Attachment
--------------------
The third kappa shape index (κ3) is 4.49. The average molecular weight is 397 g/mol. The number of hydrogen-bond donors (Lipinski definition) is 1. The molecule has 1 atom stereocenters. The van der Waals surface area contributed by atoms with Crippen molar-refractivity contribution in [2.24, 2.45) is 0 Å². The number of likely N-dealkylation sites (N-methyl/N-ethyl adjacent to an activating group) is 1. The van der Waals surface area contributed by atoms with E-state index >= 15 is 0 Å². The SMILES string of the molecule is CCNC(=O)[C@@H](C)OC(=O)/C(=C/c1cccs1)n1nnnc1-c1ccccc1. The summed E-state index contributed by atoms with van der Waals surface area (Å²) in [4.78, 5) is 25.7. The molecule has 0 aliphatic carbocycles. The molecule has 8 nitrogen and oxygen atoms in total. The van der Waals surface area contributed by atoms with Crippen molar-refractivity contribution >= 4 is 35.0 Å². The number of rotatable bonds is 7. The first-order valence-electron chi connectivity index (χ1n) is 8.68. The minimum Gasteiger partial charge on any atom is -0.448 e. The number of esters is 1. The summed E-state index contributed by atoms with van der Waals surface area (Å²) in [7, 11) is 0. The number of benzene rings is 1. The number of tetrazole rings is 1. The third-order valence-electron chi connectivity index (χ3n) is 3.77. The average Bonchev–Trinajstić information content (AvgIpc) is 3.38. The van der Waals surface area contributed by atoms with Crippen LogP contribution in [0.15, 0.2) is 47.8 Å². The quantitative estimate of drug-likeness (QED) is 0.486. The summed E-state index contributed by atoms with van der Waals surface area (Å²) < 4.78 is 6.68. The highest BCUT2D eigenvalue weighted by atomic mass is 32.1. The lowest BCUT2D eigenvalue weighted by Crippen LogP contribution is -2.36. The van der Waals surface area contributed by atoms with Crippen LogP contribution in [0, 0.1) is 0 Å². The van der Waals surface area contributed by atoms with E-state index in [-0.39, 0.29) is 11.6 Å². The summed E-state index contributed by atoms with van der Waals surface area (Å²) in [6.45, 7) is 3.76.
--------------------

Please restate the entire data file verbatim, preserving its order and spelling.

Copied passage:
The third kappa shape index (κ3) is 4.49. The average molecular weight is 397 g/mol. The number of hydrogen-bond donors (Lipinski definition) is 1. The molecule has 1 atom stereocenters. The van der Waals surface area contributed by atoms with Crippen molar-refractivity contribution in [2.24, 2.45) is 0 Å². The number of likely N-dealkylation sites (N-methyl/N-ethyl adjacent to an activating group) is 1. The van der Waals surface area contributed by atoms with E-state index >= 15 is 0 Å². The SMILES string of the molecule is CCNC(=O)[C@@H](C)OC(=O)/C(=C/c1cccs1)n1nnnc1-c1ccccc1. The summed E-state index contributed by atoms with van der Waals surface area (Å²) in [4.78, 5) is 25.7. The molecule has 0 aliphatic carbocycles. The molecule has 8 nitrogen and oxygen atoms in total. The van der Waals surface area contributed by atoms with Crippen molar-refractivity contribution >= 4 is 35.0 Å². The number of rotatable bonds is 7. The first-order valence-electron chi connectivity index (χ1n) is 8.68. The minimum Gasteiger partial charge on any atom is -0.448 e. The number of esters is 1. The summed E-state index contributed by atoms with van der Waals surface area (Å²) in [7, 11) is 0. The number of benzene rings is 1. The number of tetrazole rings is 1. The third-order valence-electron chi connectivity index (χ3n) is 3.77. The average Bonchev–Trinajstić information content (AvgIpc) is 3.38. The van der Waals surface area contributed by atoms with Crippen LogP contribution in [0.15, 0.2) is 47.8 Å². The quantitative estimate of drug-likeness (QED) is 0.486. The summed E-state index contributed by atoms with van der Waals surface area (Å²) < 4.78 is 6.68. The highest BCUT2D eigenvalue weighted by atomic mass is 32.1. The lowest BCUT2D eigenvalue weighted by Crippen LogP contribution is -2.36. The van der Waals surface area contributed by atoms with Crippen LogP contribution in [0, 0.1) is 0 Å². The van der Waals surface area contributed by atoms with E-state index in [-0.39, 0.29) is 11.6 Å². The summed E-state index contributed by atoms with van der Waals surface area (Å²) in [6.45, 7) is 3.76.